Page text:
By Crystal Chung @crystalkchung

HIGHLY-TRAINED dogs are the latest weapon in the battle against rampant rhino and elephant poaching at Kenya’s Ol Pejeta Conservancy

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Videographer / director: Earth Touch
Producer: Crystal Chung, Nick Johnson
Editor: Sonia Estal

The park established an anti-poaching dog unit consisting mainly of Malinois

From tracking to attacking, these specialised canines are tasked with protecting the park’s precious wildlife.

Ol Pejeta Conservancy is home to some of the most endangered wildlife in the world and, in 2013 with poaching threats on the rise, the park established an anti-poaching dog unit consisting mainly of a special breed of dog known as a Malinois.

The breed is known for its hardiness in extreme conditions, its intelligence, high energy and speed.

The breed is known for its hardiness in extreme conditions, its intelligence, high energy and speed

The Elephant Ignite Expedition team recently visited the Ol Pejeta Conservancy eager to meet these unsung heroes of conservation and to see them in action.

The EIE team were introduced to one particular hound called Sarah, who is known as one of Ol Pejeta Conservancy’s cleverest canines.

Attack decoy, Stephen Wachira said: “Sarah is our best search dog. She searches for ammunition, guns and explosives and we love her because she is perfect with what she does."

Ol Pejeta Conservancy’s team of amazing animals and dedicated handlers are an important part of the fight against poaching

One EIE team member got involved with the live demonstration by hiding bullets from the clever canine to see just how incredible her tracking skills are.

Using her amazing sense of smell - which is more than 10,000 times stronger than a human’s - to locate the ammunition, Sarah managed to sniff out the target in a matter of minutes.

The Ol Pejeta Conservancy is also home to attack dogs such as Quake - a one hundred pound hound, trained to immobilise and detain a target.

Sarah manages to sniff out the target in a matter of minutes using her amazing sense of smell

With a powerful bite force and a top speed of over 35 miles an hour, a target doesn’t stand a chance against this incredible animal.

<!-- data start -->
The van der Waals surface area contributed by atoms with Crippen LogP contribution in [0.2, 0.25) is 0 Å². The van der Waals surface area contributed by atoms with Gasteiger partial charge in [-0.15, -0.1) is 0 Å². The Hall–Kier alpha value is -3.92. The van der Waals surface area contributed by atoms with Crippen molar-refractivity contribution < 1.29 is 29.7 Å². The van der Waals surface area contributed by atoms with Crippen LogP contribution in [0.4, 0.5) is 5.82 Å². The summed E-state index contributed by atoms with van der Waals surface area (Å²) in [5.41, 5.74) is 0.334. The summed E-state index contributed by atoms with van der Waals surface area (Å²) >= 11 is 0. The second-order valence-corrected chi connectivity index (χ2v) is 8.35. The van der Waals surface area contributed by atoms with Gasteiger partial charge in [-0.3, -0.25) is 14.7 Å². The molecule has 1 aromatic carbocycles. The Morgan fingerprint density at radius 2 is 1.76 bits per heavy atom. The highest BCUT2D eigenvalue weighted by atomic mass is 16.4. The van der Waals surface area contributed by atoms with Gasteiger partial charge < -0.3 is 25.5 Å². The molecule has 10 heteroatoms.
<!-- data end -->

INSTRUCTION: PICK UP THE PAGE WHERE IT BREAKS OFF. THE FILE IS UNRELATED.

The situation simulations put into practise at the Ol Pejeta Conservancy are an important part of the dogs' training and keep their skills sharp when they aren’t on patrol.

According to the World Wide Fund For Nature (WWF), the most urgent threat to elephants is large-scale poaching to supply the illegal ivory trade.

Other threats facing elephants in Africa and Asia include conflict with humans and habitat loss and degradation.

With a powerful bite force and a top speed of over 35 miles an hour, a target doesn’t stand a chance

Poaching of rhinos for their horns and habitat loss are equally as important and present huge threats to both white and black rhinos.

Sadly there are no ‘northern’ white rhinos left in the wild, and only a handful in captivity.

Ol Pejeta Conservancy’s team of amazing animals and dedicated handlers are an important part of the fight against poaching and is proving extremely successful.

The situation simulations put into practise at the Ol Pejeta Conservancy are an important part of the dogs' training

EIE Expedition leader, Carla Geyser said: “To see the excitement in these dogs, I actually get goosebumps just talking about it. These guards have dedicated their lives towards looking after wildlife.

"They are so focused on what they are doing, and the bond between them and their handlers is so incredible to watch."

To learn more about the Ol Pejeta Conservancy and The Elephant Ignite Expedition do and to donate, please visit the following websites:

http://www.olpejetaconservancy.org/ http://www.elephantignite.co.za/